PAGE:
Is the Mental Health Pandemic Here to Stay?
The next global pandemic is here, and it's not what we expected. Mental health is at a tipping point in the United States and the world. Even before the COVID-19 pandemic, anxiety, depression, and other mental health disorders began steadily trending upward. With one global pandemic slowly moving into the scope of our rearview mirror, another timely and urgent pandemic has prevailed: mental health.
Understanding the Catalysts of the Mental Health Pandemic
The rise in individuals battling mental health issues is not a new trajectory. In a 2017 study conducted by the American Psychological Association, findings reported a 63 percent increase from 2005 to 2017 in young adults ages 18 to 25 experiencing symptoms of major depression.1 This was three years before the global pandemic that would turn our world upside down and would trigger those numbers to increase further.
The COVID-19 pandemic did a number on our mental health as a society. Being isolated from friends and family, suffering insurmountable losses, and losing our jobs, the odds were stacked high against us. Now, on the tailcoats of the pandemic, many are still struggling to adapt to a new normal. Social anxiety among young adults has grown exponentially. In a 2021 study commissioned by Morgan Stanely, 62 percent of 18-year-olds from a pool of 516 U.S. teens reported concern about experiencing social anxiety following the COVID-19 pandemic.2 Mental health struggles are prevalent and pervasive in our society and have been for most of our history. The only difference now is that, thankfully, we actually talk about them.
What Now? The Path Forward in the Mental Health Pandemic
I don't know what the future holds regarding the mental health crisis. I can't pretend to have all the answers becomes none of us do. What we do have, however, is our voice. We can spread awareness, fight stigma, and do our part the best way we know how. In terms of our individual mental health, we have the power to seek help, to change the trajectory of our story.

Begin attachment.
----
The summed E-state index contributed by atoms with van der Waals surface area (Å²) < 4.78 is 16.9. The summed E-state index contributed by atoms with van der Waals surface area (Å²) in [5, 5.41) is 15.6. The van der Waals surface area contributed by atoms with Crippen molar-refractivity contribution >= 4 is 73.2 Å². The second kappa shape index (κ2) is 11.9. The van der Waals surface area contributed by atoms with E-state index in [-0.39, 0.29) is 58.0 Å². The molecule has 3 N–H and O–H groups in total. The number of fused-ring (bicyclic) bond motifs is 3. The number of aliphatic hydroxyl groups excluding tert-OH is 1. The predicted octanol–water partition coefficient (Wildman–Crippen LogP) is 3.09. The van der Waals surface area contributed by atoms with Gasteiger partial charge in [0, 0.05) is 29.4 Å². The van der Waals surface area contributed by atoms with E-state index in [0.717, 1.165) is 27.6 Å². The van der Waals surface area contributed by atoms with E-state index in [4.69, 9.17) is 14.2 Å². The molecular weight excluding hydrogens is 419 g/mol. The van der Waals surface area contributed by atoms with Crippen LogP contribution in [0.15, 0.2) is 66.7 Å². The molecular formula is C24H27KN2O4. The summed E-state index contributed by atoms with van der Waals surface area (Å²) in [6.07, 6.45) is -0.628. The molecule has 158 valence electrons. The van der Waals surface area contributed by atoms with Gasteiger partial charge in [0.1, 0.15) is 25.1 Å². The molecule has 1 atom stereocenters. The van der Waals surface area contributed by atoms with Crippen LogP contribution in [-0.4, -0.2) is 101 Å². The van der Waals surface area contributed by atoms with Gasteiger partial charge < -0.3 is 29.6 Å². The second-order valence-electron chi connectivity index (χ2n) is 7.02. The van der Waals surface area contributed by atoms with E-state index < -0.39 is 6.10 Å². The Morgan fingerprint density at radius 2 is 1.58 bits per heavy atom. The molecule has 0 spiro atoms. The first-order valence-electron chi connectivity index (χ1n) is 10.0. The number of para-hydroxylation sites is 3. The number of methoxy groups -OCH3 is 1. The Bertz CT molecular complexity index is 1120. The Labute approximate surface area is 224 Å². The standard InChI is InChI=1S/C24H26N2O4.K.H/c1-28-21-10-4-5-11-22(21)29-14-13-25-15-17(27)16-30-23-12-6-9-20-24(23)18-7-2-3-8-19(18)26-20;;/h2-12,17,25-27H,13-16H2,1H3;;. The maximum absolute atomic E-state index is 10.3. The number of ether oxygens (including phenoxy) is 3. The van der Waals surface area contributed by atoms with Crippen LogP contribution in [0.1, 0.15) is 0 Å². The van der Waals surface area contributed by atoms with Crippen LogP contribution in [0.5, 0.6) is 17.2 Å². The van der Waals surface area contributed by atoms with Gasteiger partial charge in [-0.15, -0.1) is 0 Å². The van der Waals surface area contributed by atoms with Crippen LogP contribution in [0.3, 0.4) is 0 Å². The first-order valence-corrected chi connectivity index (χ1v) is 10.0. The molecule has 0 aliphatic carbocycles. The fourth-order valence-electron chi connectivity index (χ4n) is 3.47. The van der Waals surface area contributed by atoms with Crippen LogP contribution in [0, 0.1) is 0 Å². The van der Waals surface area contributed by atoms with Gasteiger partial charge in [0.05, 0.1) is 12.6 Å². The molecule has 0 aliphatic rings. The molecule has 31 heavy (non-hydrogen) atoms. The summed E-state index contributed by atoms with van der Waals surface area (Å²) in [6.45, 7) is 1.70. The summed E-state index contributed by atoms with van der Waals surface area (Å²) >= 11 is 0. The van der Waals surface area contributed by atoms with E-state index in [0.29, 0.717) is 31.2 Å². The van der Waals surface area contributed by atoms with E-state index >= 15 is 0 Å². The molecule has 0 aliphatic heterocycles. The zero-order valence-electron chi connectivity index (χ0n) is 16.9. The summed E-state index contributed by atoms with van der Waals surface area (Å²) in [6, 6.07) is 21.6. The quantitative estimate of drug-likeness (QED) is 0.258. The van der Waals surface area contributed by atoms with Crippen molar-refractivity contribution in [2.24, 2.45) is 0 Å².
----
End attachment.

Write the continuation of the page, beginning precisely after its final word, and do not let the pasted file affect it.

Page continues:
With that said, when we look at mental health as this enormous, overarching concept, it can be overwhelming, and the road can feel neverending. When I feel these emotions creep in, one thing that helps me is breaking it down into one action, task, or next step. I ask myself not, "How can I overcome this?" but, "What is the next step I need to take to put myself on the path to overcome this?"
If you add up enough right next steps, you are well on your way to conquering the more significant issue, whatever that may be. Progression is well within reach, and you may be further along than you are giving yourself credit for.
Lastly, I encourage you not to lose sight of the fact that we are all in this together. The mental health pandemic affects many of us, and unity is better than isolation. Check in with your colleagues, friends, and loved ones. Let them know they are not alone, and remind yourself of that fact while you're at it.
Sliwa, J. (2019, March 14). Mental Health Issues Increased Significantly in Young Adults Over Last Decade. American Psychological Association. https://www.scribbr.com/citation/generator/cite/webpage/
Morgan Stanley. (n.d.). Social Anxiety in Teens: Post-Pandemic Survey. Retrieved October 12, 2022, from https://www.morganstanley.com/press-releases/reemergence-program-us-teens-social-anxiety-survey-post-pandemic
Jack, J. (2022, October 13). Is the Mental Health Pandemic Here to Stay?, HealthyPlace. Retrieved on 2024, March 5 from https://www.healthyplace.com/blogs/survivingmentalhealthstigma/2022/10/is-the-mental-health-pandemic-here-to-stay